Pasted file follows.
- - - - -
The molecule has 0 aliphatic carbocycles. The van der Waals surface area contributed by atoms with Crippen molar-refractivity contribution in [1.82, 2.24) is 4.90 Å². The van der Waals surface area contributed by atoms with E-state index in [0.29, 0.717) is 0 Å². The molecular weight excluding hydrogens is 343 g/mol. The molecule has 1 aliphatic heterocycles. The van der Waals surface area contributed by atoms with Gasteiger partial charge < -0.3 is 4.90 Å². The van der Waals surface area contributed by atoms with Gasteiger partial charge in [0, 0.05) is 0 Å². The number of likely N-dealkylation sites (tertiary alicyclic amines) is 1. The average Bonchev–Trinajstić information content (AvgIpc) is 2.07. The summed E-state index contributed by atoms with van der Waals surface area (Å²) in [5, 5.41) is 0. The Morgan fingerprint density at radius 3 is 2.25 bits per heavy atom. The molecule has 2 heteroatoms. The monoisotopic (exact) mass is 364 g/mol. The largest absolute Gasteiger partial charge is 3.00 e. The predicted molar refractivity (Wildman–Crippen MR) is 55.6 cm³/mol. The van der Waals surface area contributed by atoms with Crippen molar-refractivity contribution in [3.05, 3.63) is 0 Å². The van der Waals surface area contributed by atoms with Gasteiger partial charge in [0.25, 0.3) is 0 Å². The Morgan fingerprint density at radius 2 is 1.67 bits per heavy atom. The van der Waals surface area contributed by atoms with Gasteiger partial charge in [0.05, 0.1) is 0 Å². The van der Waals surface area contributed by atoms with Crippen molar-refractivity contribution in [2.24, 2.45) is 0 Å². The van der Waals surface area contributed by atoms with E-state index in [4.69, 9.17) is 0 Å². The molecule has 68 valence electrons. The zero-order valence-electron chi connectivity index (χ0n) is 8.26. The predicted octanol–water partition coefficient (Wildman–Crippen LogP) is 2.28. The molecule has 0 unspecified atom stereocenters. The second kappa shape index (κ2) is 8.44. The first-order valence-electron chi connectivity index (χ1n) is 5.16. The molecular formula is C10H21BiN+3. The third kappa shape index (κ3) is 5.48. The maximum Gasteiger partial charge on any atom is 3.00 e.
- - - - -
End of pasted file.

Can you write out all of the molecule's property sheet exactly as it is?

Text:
The molecule has 0 aliphatic carbocycles. The van der Waals surface area contributed by atoms with Crippen molar-refractivity contribution in [1.82, 2.24) is 4.90 Å². The van der Waals surface area contributed by atoms with E-state index in [0.29, 0.717) is 0 Å². The molecular weight excluding hydrogens is 343 g/mol. The molecule has 1 aliphatic heterocycles. The van der Waals surface area contributed by atoms with Gasteiger partial charge < -0.3 is 4.90 Å². The van der Waals surface area contributed by atoms with Gasteiger partial charge in [0, 0.05) is 0 Å². The number of likely N-dealkylation sites (tertiary alicyclic amines) is 1. The average Bonchev–Trinajstić information content (AvgIpc) is 2.07. The summed E-state index contributed by atoms with van der Waals surface area (Å²) in [5, 5.41) is 0. The Morgan fingerprint density at radius 3 is 2.25 bits per heavy atom. The molecule has 2 heteroatoms. The monoisotopic (exact) mass is 364 g/mol. The largest absolute Gasteiger partial charge is 3.00 e. The predicted molar refractivity (Wildman–Crippen MR) is 55.6 cm³/mol. The van der Waals surface area contributed by atoms with Crippen molar-refractivity contribution in [3.05, 3.63) is 0 Å². The van der Waals surface area contributed by atoms with Gasteiger partial charge in [0.25, 0.3) is 0 Å². The Morgan fingerprint density at radius 2 is 1.67 bits per heavy atom. The van der Waals surface area contributed by atoms with Gasteiger partial charge in [0.05, 0.1) is 0 Å². The van der Waals surface area contributed by atoms with Crippen molar-refractivity contribution in [2.24, 2.45) is 0 Å². The van der Waals surface area contributed by atoms with E-state index in [4.69, 9.17) is 0 Å². The molecule has 68 valence electrons. The zero-order valence-electron chi connectivity index (χ0n) is 8.26. The predicted octanol–water partition coefficient (Wildman–Crippen LogP) is 2.28. The molecule has 0 unspecified atom stereocenters. The second kappa shape index (κ2) is 8.44. The first-order valence-electron chi connectivity index (χ1n) is 5.16. The molecular formula is C10H21BiN+3. The third kappa shape index (κ3) is 5.48. The maximum Gasteiger partial charge on any atom is 3.00 e.